New Which? Money research has found that paying energy bills by cash or cheque could be almost £100 more expensive a year than paying by direct debit. Can this extra cost really be justified?
Earlier this year a groundswell of public support for the cheque prevented it from being consigned to the scrapheap for good. Happy days then? Well, not if you’re actually planning to use them.
Cheques might still be in existence, but the cost of paying your bills with them appears to be ever increasing. Our investigation into payment methods showed that energy customers paying by cheque are being penalised for the privilege.
The difference in price between paying by quarterly cash or cheque and by monthly direct debit can be high – we found it could reach an average of £98.60 over the course of a year.
Direct debit cheapest for energy
Energy companies normally offer a discount to people who pay by direct debit, since it guarantees payment and makes your account easier and cheaper to manage.
If you pay by cash or cheque, some companies do offer prompt payment discounts if you’re able to pay on time. But these won’t be nearly as high as the ongoing discounts given to direct debit customers.
When it comes to payment methods, research by charity Age UK shows that use of direct debits to pay utility bills decreases directly with age, particularly among the over 70s. But it’s not just older people – many younger customers, especially those in lower-income households, also feel that direct debit gives them less control over what’s going out of their bank account.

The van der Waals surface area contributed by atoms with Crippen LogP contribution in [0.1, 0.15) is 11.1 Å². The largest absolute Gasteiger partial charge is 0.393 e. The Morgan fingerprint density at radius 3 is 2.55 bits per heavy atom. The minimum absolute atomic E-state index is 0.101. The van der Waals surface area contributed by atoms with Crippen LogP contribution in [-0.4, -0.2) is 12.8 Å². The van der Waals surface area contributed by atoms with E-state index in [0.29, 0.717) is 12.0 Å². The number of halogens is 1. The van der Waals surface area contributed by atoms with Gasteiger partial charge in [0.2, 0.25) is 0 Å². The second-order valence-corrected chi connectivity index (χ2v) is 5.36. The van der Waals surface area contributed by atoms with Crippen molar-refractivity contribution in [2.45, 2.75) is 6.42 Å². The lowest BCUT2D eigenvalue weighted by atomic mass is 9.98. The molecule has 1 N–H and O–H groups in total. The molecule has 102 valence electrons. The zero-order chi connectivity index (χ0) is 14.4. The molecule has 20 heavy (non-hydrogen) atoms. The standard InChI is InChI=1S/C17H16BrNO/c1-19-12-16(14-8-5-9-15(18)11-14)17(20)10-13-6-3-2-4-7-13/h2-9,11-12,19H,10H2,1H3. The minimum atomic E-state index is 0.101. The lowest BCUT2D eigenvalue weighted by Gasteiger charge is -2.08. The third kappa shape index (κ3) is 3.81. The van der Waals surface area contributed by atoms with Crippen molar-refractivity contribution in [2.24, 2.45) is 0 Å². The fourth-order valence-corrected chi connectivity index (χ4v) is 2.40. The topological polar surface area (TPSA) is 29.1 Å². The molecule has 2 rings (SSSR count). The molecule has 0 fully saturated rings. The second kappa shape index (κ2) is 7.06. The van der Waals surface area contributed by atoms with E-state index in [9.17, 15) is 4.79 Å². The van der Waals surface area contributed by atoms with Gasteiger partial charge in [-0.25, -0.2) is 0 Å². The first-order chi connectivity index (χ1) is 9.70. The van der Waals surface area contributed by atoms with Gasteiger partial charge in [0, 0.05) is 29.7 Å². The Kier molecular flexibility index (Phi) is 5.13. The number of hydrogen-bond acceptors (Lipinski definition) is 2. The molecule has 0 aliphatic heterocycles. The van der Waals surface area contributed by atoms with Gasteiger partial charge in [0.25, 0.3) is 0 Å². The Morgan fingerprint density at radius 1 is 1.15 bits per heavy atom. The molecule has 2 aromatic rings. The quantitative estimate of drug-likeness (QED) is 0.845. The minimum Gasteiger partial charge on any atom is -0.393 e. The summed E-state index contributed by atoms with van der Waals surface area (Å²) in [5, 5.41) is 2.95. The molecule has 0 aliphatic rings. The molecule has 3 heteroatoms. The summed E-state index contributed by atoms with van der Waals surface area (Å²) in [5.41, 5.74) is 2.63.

Cheque users paying over the odds
We’ve written several times about cheques here on Which? Conversation and the response has always been the same – there are countless situations in which the cheque is the most suitable method of payment and people shouldn’t be unfairly penalised for using them.
While it may suit the energy suppliers to manage direct debit accounts, many of us still prefer more traditional methods. Some simply have no choice.
It’s vital that energy companies develop fair and inclusive systems that ensure all of us are given a fair deal. Any extra charges need to reflect the actual costs to suppliers, and I’m not totally convinced that this is happening.